Dog Food Quantity Why you Must Count Calories for Your Dog

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Dog Food Quantity Why you Must Count Calories for Your Dog

by Brock Lorber



Over feeding and under feeding your dog poses a severe health risk for them and your wallet. Big or little, a five-pound swing in the weight of your dog represents a big change in their body mass and must be treated as a serious condition.

Your dog cannot control its appetite. He or she will eat until they are full; certain breeds (greyhounds, for example) don?t even have a mechanism to tell them when they are ?full.? If you provide too much food for their body type, activity level, and age, they will store the extra calories in body fat. Too little food will cause their body to harvest the extra calories it needs from body fat if they are active and lean muscle if they are not.

If you cause your dog to become overweight ? and, make no mistake, it is your fault, not theirs ? the strain on their heart, immune system, and joints will result in additional veterinary bills and eventual loss of companionship from their early demise. To combat the curse of the obese canine, you must track their body weight, exercise, and food intake compulsively.

Start by developing a baseline: record your dog?s weight and your estimate of their overall ?fitness? at least once a week, the weight and type of food they eat every day, and an honest daily assessment of exercise. Unless your vet has previously diagnosed an unhealthy condition in your dog, your estimate of your dog?s overall health is just as good as a professional opinion. If you have questions about what your dog should look like, many kennel clubs maintain online galleries of specific breeds that can aid your eye.

Regardless of your dog?s condition, make a firm commitment to dramatically increasing the exercise they get. Exercise is good for their heart and lungs and lets them develop strong, lean muscles. Dogs who receive plenty of exercise burn off a lot of nervous energy, making them better-behaved, and the extra exercise can help you shed a few extra pounds, too!

If you feel your dog is underweight, slightly increase the quantity of food they receive and immediately give them a dramatic increase in opportunities for exercise. The exercise will stimulate their appetite, add body mass as lean muscle, strengthen their joints, and teach their body to use more of the calories in the food they eat.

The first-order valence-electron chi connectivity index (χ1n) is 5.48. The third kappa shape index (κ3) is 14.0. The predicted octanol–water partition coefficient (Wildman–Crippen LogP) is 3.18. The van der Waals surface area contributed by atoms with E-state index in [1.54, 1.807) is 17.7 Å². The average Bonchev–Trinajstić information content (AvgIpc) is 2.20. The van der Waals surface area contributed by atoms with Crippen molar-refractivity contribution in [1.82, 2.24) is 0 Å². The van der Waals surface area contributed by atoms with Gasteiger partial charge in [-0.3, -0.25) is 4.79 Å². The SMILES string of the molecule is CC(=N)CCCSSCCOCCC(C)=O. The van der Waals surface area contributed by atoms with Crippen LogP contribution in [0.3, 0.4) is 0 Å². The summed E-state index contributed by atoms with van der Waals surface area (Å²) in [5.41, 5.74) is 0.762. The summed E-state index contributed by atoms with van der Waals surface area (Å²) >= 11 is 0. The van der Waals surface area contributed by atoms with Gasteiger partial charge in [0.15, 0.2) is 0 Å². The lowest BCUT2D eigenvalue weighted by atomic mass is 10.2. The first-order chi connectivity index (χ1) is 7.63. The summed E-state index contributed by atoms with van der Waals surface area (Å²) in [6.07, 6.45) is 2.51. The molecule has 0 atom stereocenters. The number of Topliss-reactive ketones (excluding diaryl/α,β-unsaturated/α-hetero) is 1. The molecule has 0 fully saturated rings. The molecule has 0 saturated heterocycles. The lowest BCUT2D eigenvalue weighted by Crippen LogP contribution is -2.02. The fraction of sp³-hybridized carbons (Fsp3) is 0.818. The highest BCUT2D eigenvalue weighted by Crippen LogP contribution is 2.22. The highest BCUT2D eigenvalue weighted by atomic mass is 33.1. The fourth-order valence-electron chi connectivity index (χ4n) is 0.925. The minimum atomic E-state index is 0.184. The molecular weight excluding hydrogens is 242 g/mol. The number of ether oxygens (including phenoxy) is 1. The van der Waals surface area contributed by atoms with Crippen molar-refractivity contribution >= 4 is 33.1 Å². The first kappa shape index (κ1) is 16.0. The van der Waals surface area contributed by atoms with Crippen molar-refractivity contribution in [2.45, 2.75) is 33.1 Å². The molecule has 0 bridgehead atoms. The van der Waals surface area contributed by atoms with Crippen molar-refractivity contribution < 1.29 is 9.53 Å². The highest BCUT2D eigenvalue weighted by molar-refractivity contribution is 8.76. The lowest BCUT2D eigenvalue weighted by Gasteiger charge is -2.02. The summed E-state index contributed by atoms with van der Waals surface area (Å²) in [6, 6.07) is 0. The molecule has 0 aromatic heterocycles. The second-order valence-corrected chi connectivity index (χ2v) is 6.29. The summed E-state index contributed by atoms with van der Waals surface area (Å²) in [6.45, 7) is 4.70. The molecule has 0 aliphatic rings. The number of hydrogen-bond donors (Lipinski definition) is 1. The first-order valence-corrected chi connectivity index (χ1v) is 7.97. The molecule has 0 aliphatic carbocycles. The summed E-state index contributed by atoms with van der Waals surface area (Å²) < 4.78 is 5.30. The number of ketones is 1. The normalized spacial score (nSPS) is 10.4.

Overweight dogs can easily be stressed by too much change in their daily routine. Gradually decreasing their caloric intake and increasing their exercise will prevent injuries to joints and fragile bone structures. Longer periods of exercise at a moderate level are preferable to short periods of strenuous exercise in an overweight dog, so take them on a long daily walk instead of jogging them. As their heart and lungs gain increased capacity, the fat will melt off their bodies and new, lean muscle will appear to protect their joints.

Every dog needs plenty of cool, clean water throughout the day, but especially when going to higher activity levels and while exercising. Don?t be surprised if they make many trips to the water bowl for long slurps of water; much of the water they drink evaporates off their tongue while panting so the extra water helps them regulate body temperature.

Lastly, reserve treats for special occasions and training rewards. Many treats are just empty calories that may interfere with the way they use the quality food you provide in their bowl. Make sure the treats you do give them are as good or of better quality than their normal food. You can also break larger treats into smaller pieces and give them out one at a time; your dog would rather you treat him five times with a bite-sized chunk than one time with a whole biscuit.

Remember, you hold the life and health of your dog in your hands. You must be the trainer, dietician, pack leader, and security blanket. If you exercise self-control for your dog, you will have a healthy companion for a long time.

Brock Lorber -- investor, aviation coach, author, and dog lover -- provides helpful tips for the care, feeding, and training of your dog.

You can subscribe to his newsletter at his website, MyOtherKids.com.



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